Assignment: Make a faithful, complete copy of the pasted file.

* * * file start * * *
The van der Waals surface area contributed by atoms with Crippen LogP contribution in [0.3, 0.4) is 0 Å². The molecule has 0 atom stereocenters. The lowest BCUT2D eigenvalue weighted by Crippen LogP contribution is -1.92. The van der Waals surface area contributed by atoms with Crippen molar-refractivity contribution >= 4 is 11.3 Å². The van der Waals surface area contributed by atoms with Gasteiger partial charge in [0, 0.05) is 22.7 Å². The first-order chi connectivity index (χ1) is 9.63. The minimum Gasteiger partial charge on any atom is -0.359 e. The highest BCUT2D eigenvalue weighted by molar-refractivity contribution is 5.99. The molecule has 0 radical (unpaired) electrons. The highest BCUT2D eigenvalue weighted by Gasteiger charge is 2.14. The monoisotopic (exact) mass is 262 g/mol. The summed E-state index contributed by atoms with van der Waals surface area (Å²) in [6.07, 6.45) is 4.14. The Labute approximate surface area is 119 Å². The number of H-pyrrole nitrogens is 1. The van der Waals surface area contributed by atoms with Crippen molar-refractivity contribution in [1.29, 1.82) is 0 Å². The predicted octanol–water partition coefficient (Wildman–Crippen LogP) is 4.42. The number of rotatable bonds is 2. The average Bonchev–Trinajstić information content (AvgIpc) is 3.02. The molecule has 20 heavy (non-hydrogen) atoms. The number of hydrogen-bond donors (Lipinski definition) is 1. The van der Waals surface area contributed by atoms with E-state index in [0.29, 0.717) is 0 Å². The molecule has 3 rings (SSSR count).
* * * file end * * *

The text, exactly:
The van der Waals surface area contributed by atoms with Crippen LogP contribution in [0.3, 0.4) is 0 Å². The molecule has 0 atom stereocenters. The lowest BCUT2D eigenvalue weighted by Crippen LogP contribution is -1.92. The van der Waals surface area contributed by atoms with Crippen molar-refractivity contribution >= 4 is 11.3 Å². The van der Waals surface area contributed by atoms with Gasteiger partial charge in [0, 0.05) is 22.7 Å². The first-order chi connectivity index (χ1) is 9.63. The minimum Gasteiger partial charge on any atom is -0.359 e. The highest BCUT2D eigenvalue weighted by molar-refractivity contribution is 5.99. The molecule has 0 radical (unpaired) electrons. The highest BCUT2D eigenvalue weighted by Gasteiger charge is 2.14. The monoisotopic (exact) mass is 262 g/mol. The summed E-state index contributed by atoms with van der Waals surface area (Å²) in [6.07, 6.45) is 4.14. The Labute approximate surface area is 119 Å². The number of H-pyrrole nitrogens is 1. The van der Waals surface area contributed by atoms with Crippen molar-refractivity contribution in [1.29, 1.82) is 0 Å². The predicted octanol–water partition coefficient (Wildman–Crippen LogP) is 4.42. The number of rotatable bonds is 2. The average Bonchev–Trinajstić information content (AvgIpc) is 3.02. The molecule has 20 heavy (non-hydrogen) atoms. The number of hydrogen-bond donors (Lipinski definition) is 1. The van der Waals surface area contributed by atoms with E-state index in [0.29, 0.717) is 0 Å². The molecule has 3 rings (SSSR count).